Ben Lowry: There should be room for unionists who are firm on core matters but also liberal on others

The striking thing about Jim Wells’s endorsement of a TUV candidate over a DUP one is that nothing like this has happened to date.

By Ben Lowry
Saturday, 16th April 2022, 6:45 am
Updated Sunday, 24th April 2022, 9:01 am
Jim Allister, left, and Jim Wells, right, with Harold McKee, TUV candidate in South Down. Mr Wells and Mr McKee both emphasised their belief in conservativel social values
Jim Allister, left, and Jim Wells, right, with Harold McKee, TUV candidate in South Down. Mr Wells and Mr McKee both emphasised their belief in conservativel social values

Jim Allister quit the DUP in 2007 after it went into power-sharing with Sinn Fein. In the following 15 years, no-one of note within the DUP followed suit.

Meanwhile, unionism has been put under pressure to make relentless, significant concessions.

Mr Wells has endorsed Harold McKee, who is the TUV candidate in South Down. While Mr Allister, Mr Wells and Mr McKee are undoubtedly traditional unionists they have a varied background.

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Mr Allister was out of politics from the late 1980s until 2004, and immersed in a legal career as a QC.

Mr McKee is a former Ulster Unionist.

And Mr Wells, while his background is a conventional one for a supporter of the late Rev Ian Paisley (whose party he joined in the 1970s), including being a evangelical Christian, he also has views that were much less common in the DUP.

He has a deep knowledge of health issues and understood early the need for NHS reform (although critics would say he failed to advance such reform as health minister), which set him apart from many populist politicians.

He also has a passionate interest in the environment. It is almost 20 years since I first reported Mr Wells’s views on the need for tighter planning control in the Ulster countryside (where there has long been a policy that is tolerant of bungalows and other single dwellings). This was, again, an unusual stance in DUP.

Yet a striking aspect of this week’s revelation that Mr Wells was abandoning the DUP in South Down, a constituency that he represented at Stormont for 27 years, was that he and Mr McKee both emphasised their shared conservative social values.

This is unsurprising in a way given that it is — again — striking that there has not been more of a backlash against the move towards hyper liberalism on issues such as abortion and trans issues. Public opinions and policies on such matters have changed with great speed.

NI has moved, for example, from a strict ban on terminations to a lenient policy of abortion on demand for any reason, within first third of a pregnancy.

For all the change in social issues, hundreds of thousands of people in the province are still horrified by a liberal abortion regime so there should be political capital to be had from adopting more conservative stance.

In the 1980s some of the most socially conservative politicians were nationalists such as Seamus Mallon. Traditional Catholics have been abandoned by modern Irish nationalism and republicanism.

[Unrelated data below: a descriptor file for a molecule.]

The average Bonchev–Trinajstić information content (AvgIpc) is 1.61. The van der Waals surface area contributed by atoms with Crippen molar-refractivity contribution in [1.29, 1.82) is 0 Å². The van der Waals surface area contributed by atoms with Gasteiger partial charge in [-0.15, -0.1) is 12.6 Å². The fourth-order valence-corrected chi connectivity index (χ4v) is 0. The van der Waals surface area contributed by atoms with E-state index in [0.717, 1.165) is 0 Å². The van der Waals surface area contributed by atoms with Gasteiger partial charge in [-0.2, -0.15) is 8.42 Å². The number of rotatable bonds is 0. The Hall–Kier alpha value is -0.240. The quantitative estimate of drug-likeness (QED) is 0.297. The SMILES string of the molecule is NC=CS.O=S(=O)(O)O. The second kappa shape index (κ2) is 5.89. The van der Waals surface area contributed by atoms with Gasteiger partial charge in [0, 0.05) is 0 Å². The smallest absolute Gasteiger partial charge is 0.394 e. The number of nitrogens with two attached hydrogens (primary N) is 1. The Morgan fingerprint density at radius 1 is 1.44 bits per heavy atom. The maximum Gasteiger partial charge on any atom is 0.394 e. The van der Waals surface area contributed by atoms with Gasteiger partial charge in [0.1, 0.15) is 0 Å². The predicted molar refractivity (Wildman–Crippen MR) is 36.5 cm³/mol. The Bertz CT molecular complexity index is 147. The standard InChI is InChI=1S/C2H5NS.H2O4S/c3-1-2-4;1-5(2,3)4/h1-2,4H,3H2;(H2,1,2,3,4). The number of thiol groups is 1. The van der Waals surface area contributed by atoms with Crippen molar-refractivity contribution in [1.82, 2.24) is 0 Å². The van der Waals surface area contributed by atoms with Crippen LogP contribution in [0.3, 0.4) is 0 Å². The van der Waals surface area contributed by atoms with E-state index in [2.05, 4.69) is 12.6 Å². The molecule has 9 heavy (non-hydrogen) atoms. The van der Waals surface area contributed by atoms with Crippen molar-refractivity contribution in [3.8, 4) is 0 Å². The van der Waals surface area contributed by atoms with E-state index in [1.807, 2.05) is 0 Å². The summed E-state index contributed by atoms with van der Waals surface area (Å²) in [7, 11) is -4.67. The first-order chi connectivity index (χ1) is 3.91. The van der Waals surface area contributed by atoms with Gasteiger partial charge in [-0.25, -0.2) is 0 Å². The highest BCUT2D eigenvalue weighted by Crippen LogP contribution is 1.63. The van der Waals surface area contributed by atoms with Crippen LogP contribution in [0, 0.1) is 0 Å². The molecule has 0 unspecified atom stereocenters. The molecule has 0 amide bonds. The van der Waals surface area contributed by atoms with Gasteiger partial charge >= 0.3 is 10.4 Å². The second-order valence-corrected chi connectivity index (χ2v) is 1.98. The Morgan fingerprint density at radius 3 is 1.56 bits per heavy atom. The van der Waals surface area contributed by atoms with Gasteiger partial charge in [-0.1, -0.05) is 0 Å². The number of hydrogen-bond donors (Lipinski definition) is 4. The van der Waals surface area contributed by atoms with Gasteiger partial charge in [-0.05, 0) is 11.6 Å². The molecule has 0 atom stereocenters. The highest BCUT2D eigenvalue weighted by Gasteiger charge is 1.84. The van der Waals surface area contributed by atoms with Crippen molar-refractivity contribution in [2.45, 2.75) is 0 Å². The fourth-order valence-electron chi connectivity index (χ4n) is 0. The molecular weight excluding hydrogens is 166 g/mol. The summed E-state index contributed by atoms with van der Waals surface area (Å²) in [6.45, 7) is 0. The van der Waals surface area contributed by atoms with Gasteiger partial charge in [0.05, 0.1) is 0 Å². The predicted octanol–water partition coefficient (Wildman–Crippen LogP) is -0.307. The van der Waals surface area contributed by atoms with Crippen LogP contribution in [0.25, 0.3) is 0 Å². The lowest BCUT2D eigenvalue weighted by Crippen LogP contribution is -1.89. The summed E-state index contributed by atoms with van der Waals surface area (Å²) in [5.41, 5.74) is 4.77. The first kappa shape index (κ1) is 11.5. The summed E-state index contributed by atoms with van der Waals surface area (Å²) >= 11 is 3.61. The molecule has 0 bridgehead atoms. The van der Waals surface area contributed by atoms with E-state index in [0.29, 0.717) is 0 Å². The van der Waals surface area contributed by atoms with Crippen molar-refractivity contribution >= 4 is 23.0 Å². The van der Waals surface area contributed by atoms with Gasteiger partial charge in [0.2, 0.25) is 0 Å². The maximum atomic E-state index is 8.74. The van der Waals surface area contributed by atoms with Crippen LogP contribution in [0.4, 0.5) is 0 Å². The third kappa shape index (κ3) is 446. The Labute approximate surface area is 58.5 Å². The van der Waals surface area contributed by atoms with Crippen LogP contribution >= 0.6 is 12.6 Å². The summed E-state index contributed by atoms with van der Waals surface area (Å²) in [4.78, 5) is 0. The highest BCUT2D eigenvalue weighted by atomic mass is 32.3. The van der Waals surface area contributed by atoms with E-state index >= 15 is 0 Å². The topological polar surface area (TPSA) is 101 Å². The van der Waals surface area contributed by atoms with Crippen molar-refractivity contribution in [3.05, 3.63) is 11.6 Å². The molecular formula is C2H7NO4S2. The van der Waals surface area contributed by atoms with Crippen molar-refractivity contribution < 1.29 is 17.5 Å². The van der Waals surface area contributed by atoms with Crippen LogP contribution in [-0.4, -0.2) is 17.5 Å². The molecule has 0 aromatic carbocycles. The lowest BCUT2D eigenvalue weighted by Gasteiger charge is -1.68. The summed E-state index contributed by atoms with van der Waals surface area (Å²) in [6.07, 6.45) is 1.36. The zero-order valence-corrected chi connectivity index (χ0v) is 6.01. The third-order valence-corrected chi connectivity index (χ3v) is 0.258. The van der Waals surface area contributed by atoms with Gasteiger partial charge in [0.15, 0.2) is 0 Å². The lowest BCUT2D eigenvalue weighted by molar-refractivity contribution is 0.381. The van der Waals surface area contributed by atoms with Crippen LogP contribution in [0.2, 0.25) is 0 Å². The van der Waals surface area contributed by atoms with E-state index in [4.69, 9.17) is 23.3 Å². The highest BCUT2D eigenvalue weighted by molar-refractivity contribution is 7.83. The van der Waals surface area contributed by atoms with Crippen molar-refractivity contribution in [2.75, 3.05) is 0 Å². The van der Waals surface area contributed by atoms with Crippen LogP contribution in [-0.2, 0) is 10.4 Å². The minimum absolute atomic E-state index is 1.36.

But there is a problem for unionism if only it is associated with traditional conservative stances on social issues. What about the many people who are moderate on such matters but firm on issues pertaining to the Union?

Unionism is now under relentless pressure to make many low-level concessions to nationalism. This indeed seems to be part of the republican strategy.

Almost everything is now contested, such as the assumption that sovereignty has consequences, eg a dominant position for the symbolism of the state to which we belong (the UK).

In the last decade we have seen numerous concessions that work against unionism. These include on legacy of the Troubles, and the way that investigations have turned against the state (while no real progress is made into IRA terror).

Or the discarding of the crucial three strands in the 2020 New Decade New Approach deal.

Or an increasing failure to understand that NI has a right to be different from the Republic (so that the Irish two-state solution means we should be able to opt out of giving the Irish language the prominence it gets south of the border).

Or the way that it was conceded that a political party that wants Northern Ireland to fail can collapse Stormont until it gets a contested, and long cherished, political aim.

Or the informal concession that the UK military can only be deployed in humanitarian roles in NI if it has local approval.

Or the gradually contested idea that BBC NI is part of a UK national broadcaster which, after covering local NI news, will give primacy to rest of UK news.

Or the extraordinary abandonment of the assumption that internal UK trade should get precedence of movement over internal EU trade.

It has never become more important that there are unionists to defend these core principles.

Yet sometimes the quest for ‘liberal’ unionism falls into confusion and is interpreted as meaning that progressive unionists, as well as being socially liberal, will be soft on core matters of defending a Union that is under constant assault.

Ben Lowry (@BenLowry2) is News Letter editor

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